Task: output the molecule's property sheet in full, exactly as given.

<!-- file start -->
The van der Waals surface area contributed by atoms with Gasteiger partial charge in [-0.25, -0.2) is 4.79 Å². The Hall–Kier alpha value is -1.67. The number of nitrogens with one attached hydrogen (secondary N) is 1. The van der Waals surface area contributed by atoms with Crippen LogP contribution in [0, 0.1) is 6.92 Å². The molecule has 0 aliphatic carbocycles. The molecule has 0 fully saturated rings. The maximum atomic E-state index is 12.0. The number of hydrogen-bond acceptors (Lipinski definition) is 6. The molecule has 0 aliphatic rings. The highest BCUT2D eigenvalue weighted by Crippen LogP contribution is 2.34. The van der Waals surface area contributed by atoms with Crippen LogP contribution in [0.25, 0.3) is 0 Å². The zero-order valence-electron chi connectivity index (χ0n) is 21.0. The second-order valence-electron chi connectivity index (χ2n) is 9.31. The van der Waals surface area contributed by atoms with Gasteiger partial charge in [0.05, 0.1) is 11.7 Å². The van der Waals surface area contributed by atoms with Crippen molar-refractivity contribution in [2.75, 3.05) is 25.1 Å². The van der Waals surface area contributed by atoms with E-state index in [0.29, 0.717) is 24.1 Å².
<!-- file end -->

The van der Waals surface area contributed by atoms with Gasteiger partial charge in [-0.25, -0.2) is 4.79 Å². The Hall–Kier alpha value is -1.67. The number of nitrogens with one attached hydrogen (secondary N) is 1. The van der Waals surface area contributed by atoms with Crippen LogP contribution in [0, 0.1) is 6.92 Å². The molecule has 0 aliphatic carbocycles. The molecule has 0 fully saturated rings. The maximum atomic E-state index is 12.0. The number of hydrogen-bond acceptors (Lipinski definition) is 6. The molecule has 0 aliphatic rings. The highest BCUT2D eigenvalue weighted by Crippen LogP contribution is 2.34. The van der Waals surface area contributed by atoms with Crippen LogP contribution in [0.25, 0.3) is 0 Å². The zero-order valence-electron chi connectivity index (χ0n) is 21.0. The second-order valence-electron chi connectivity index (χ2n) is 9.31. The van der Waals surface area contributed by atoms with Gasteiger partial charge in [0.05, 0.1) is 11.7 Å². The van der Waals surface area contributed by atoms with Crippen molar-refractivity contribution in [2.75, 3.05) is 25.1 Å². The van der Waals surface area contributed by atoms with E-state index in [0.29, 0.717) is 24.1 Å².